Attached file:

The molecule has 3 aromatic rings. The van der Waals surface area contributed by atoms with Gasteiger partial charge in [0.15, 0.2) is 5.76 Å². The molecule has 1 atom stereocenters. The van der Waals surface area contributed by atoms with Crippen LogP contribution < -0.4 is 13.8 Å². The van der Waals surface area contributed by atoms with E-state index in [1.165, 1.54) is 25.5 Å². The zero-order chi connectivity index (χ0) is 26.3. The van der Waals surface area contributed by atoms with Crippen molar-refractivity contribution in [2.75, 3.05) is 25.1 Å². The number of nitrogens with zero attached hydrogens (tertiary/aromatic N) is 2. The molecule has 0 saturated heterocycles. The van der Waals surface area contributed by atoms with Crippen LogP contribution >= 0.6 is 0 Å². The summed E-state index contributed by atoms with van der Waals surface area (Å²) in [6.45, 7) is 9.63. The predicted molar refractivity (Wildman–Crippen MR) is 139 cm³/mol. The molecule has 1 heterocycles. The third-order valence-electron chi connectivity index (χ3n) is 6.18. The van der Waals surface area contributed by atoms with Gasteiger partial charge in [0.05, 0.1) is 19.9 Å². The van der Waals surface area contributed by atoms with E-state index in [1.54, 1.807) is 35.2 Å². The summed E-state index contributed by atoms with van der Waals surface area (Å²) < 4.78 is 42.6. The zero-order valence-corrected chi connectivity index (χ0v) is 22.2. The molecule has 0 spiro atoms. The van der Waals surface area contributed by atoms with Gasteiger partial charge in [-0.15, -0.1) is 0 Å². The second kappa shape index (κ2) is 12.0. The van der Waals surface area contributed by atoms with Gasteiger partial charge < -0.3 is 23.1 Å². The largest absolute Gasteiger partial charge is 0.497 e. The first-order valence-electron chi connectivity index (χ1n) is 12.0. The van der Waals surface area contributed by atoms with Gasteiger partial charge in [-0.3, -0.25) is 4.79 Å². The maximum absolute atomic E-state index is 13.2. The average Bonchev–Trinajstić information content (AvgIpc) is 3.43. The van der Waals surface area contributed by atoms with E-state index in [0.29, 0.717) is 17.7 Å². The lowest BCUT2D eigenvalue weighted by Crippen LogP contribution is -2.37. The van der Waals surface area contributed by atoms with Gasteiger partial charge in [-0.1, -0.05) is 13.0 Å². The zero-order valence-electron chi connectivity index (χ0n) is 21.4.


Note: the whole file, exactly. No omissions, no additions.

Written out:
The molecule has 3 aromatic rings. The van der Waals surface area contributed by atoms with Gasteiger partial charge in [0.15, 0.2) is 5.76 Å². The molecule has 1 atom stereocenters. The van der Waals surface area contributed by atoms with Crippen LogP contribution < -0.4 is 13.8 Å². The van der Waals surface area contributed by atoms with E-state index in [1.165, 1.54) is 25.5 Å². The zero-order chi connectivity index (χ0) is 26.3. The van der Waals surface area contributed by atoms with Crippen molar-refractivity contribution in [2.75, 3.05) is 25.1 Å². The number of nitrogens with zero attached hydrogens (tertiary/aromatic N) is 2. The molecule has 0 saturated heterocycles. The van der Waals surface area contributed by atoms with Crippen LogP contribution >= 0.6 is 0 Å². The summed E-state index contributed by atoms with van der Waals surface area (Å²) in [6.45, 7) is 9.63. The predicted molar refractivity (Wildman–Crippen MR) is 139 cm³/mol. The molecule has 1 heterocycles. The third-order valence-electron chi connectivity index (χ3n) is 6.18. The van der Waals surface area contributed by atoms with Gasteiger partial charge in [0.05, 0.1) is 19.9 Å². The van der Waals surface area contributed by atoms with E-state index in [1.54, 1.807) is 35.2 Å². The summed E-state index contributed by atoms with van der Waals surface area (Å²) < 4.78 is 42.6. The zero-order valence-corrected chi connectivity index (χ0v) is 22.2. The molecule has 0 spiro atoms. The van der Waals surface area contributed by atoms with Gasteiger partial charge in [-0.15, -0.1) is 0 Å². The second kappa shape index (κ2) is 12.0. The van der Waals surface area contributed by atoms with Gasteiger partial charge < -0.3 is 23.1 Å². The largest absolute Gasteiger partial charge is 0.497 e. The first-order valence-electron chi connectivity index (χ1n) is 12.0. The van der Waals surface area contributed by atoms with Gasteiger partial charge in [-0.3, -0.25) is 4.79 Å². The maximum absolute atomic E-state index is 13.2. The average Bonchev–Trinajstić information content (AvgIpc) is 3.43. The van der Waals surface area contributed by atoms with E-state index in [0.29, 0.717) is 17.7 Å². The lowest BCUT2D eigenvalue weighted by Crippen LogP contribution is -2.37. The van der Waals surface area contributed by atoms with Gasteiger partial charge in [-0.1, -0.05) is 13.0 Å². The zero-order valence-electron chi connectivity index (χ0n) is 21.4.